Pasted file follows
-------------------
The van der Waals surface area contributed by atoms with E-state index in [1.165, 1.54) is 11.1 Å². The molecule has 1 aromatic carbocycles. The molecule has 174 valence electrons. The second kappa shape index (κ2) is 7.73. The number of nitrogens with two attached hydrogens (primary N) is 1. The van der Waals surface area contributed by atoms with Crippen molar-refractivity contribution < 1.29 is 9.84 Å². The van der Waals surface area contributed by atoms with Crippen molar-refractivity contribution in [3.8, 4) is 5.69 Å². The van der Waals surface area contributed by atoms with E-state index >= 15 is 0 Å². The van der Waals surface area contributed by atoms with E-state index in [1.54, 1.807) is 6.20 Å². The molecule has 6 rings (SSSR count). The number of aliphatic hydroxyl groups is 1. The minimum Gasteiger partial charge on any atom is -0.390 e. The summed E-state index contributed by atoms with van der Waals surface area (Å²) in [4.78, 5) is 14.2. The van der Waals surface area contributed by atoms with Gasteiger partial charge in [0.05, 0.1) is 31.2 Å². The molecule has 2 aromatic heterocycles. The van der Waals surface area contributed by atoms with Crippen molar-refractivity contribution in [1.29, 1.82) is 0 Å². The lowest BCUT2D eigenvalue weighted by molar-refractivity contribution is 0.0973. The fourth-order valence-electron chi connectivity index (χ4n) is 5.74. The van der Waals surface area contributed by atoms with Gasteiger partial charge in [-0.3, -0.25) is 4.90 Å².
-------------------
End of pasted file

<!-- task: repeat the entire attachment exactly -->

The van der Waals surface area contributed by atoms with E-state index in [1.165, 1.54) is 11.1 Å². The molecule has 1 aromatic carbocycles. The molecule has 174 valence electrons. The second kappa shape index (κ2) is 7.73. The number of nitrogens with two attached hydrogens (primary N) is 1. The van der Waals surface area contributed by atoms with Crippen molar-refractivity contribution < 1.29 is 9.84 Å². The van der Waals surface area contributed by atoms with Crippen molar-refractivity contribution in [3.8, 4) is 5.69 Å². The van der Waals surface area contributed by atoms with E-state index >= 15 is 0 Å². The van der Waals surface area contributed by atoms with E-state index in [1.54, 1.807) is 6.20 Å². The molecule has 6 rings (SSSR count). The number of aliphatic hydroxyl groups is 1. The minimum Gasteiger partial charge on any atom is -0.390 e. The summed E-state index contributed by atoms with van der Waals surface area (Å²) in [4.78, 5) is 14.2. The van der Waals surface area contributed by atoms with Gasteiger partial charge in [0.05, 0.1) is 31.2 Å². The molecule has 2 aromatic heterocycles. The van der Waals surface area contributed by atoms with Crippen molar-refractivity contribution in [1.29, 1.82) is 0 Å². The lowest BCUT2D eigenvalue weighted by molar-refractivity contribution is 0.0973. The fourth-order valence-electron chi connectivity index (χ4n) is 5.74. The van der Waals surface area contributed by atoms with Gasteiger partial charge in [-0.3, -0.25) is 4.90 Å².